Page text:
The Supreme Court of NSW considered the apportionment of
liability between an employer and an independent contractor where
the failure of a product caused a plaintiff serious injuries.
The plaintiff was employed by Sydney Ports Corporation
(Sydney Ports) as an engineer. From time to time
he was required to board vessels moored at the port in order to
perform his duties. The plaintiff boarded vessels via the emergency
response gangway which was stored vertically and lowered to a
horizontal position when being used for boarding.
The gangway was held in place by a D-shackle which was linked to
a 750kg counterweight. On 23 July 2001, the plaintiff was walking
across the gangway when the shackle fractured and the counterweight
was released. This caused the gangway to rotate suddenly to its
vertical position, violently propelling the plaintiff onto the
wharf below and causing him serious injuries.
The cause of the event was uncontroversial as the shackle was
found to be made of a material which was inappropriate for
sub-marine use. Australian Winch & Haulage Company Pty Ltd
(Australian Winch and Haulage) was the company
that selected, supplied and installed the shackle and it was joined
as the second defendant in the proceedings.
A point of contention in the case was the apportionment of
liability in respect of the failed shackle. Put simply, the Supreme
Court was required to consider which parties were responsible for
the failed shackle and to what degree.
Ultimately, the Court found that both defendants had breached
their duty of care, and made the following observations with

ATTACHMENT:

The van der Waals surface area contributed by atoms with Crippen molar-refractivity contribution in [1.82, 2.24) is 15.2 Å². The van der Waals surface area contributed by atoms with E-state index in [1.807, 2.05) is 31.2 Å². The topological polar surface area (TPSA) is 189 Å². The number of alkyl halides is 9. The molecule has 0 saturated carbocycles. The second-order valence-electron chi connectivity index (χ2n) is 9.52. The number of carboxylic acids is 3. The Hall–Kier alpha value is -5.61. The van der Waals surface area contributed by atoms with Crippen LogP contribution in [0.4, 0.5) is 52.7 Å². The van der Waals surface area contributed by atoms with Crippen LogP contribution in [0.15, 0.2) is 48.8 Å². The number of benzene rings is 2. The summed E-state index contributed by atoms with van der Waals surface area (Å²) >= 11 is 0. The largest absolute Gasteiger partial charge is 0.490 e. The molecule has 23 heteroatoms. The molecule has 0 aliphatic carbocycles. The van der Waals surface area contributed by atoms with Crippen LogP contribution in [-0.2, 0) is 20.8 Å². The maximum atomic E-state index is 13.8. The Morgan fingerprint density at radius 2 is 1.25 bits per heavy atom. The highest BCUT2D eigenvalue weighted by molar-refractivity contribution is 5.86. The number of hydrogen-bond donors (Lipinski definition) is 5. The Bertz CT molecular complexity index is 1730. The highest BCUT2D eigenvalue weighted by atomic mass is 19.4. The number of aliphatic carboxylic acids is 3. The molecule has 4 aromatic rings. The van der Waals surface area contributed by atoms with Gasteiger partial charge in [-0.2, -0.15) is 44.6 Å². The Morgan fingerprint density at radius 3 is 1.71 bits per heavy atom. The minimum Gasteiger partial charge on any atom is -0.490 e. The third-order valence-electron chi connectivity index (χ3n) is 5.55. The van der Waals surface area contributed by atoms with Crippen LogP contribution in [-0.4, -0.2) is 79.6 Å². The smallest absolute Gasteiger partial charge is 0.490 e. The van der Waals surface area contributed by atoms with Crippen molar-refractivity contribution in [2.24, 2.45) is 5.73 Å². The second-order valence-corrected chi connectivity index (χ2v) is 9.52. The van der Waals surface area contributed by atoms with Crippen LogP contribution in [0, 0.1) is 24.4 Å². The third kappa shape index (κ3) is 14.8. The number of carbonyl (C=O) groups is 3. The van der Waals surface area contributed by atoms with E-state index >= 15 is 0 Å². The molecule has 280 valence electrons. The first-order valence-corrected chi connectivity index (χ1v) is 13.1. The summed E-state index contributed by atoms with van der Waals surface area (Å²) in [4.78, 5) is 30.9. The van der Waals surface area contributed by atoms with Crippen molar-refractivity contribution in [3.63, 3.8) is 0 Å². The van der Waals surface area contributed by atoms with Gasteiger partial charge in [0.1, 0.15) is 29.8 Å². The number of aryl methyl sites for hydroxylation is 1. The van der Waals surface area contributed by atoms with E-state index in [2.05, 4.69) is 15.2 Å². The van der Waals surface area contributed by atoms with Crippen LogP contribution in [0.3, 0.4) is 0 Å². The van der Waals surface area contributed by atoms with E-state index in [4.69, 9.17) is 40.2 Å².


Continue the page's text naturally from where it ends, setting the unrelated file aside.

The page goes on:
respect to the parties' respective liability:
Sydney Ports, as the plaintiff's employer, was in effective
control of the gangway and responsible for its upkeep and
maintenance. It was found to have breached its duty of care,
because a failure of the shackle was not only predictable or
inevitable, it was preventable. The gangway had failed before and,
despite this, Sydney Ports did not regularly inspect or maintain
the gangway and instead adopted a 'reactive approach', only
intervening in response to problems.
as to the contribution of Australian Winch and Haulage, the
Court noted that it was regularly involved in dealing with problems
with the gangway and the frequent replacement of failed components
carried with it an obligation to specify an appropriate grade of
stainless steel shackle.
The Court had regard to section 5(2) of the Law Reform
(Miscellaneous Provisions) Act 1946 (NSW) in finding a just and
equitable apportionment of the defendants' liability to pay
damages to the plaintiff. Ultimately, the Court considered the
appropriate apportionment to be 65% with respect to Sydney Ports
and 35% for Australian Winch and Haulage.
This decision reinforced the High Court's view articulated
in the case of Podrebersek v Australian Iron and Steel Pty
Ltd  HCA 34, where it was stated that:
"A finding on a question of apportionment is a finding
upon 'a question, not of principle or of positive findings of
fact or law, but of proportion of balance and relative emphasis,
and as weighing different considerations...
"The making of an apportionment ... involves a
comparison both of culpability, i.e. of the degree of departure
from the standard of care of the reasonable man and of the relative
importance of the acts of the parties in causing the
damage" (references omitted).
The findings made by the Court in Collins v Sydney
Ports confirm that, when considering issues of apportionment,
courts will examine and focus on the conduct of the parties.
Further, that primary liability will be sheeted home to employers
if they are on notice of similar incidents having occurred in the
past and do not take proactive steps to minimise the risk of future
harm to their employees in such circumstances.
The content of this article is intended to provide a general
guide to the subject matter. Specialist advice should be sought
about your specific circumstances.
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The failure of a party to call a witness does not necessarily give rise to an adverse inference being drawn in accordance with Jones v Dunkel (1959) 101 CLR 298. An unfavourable inference is drawn only if evidence otherwise provides a basis on which that unfavourable inference can be drawn.
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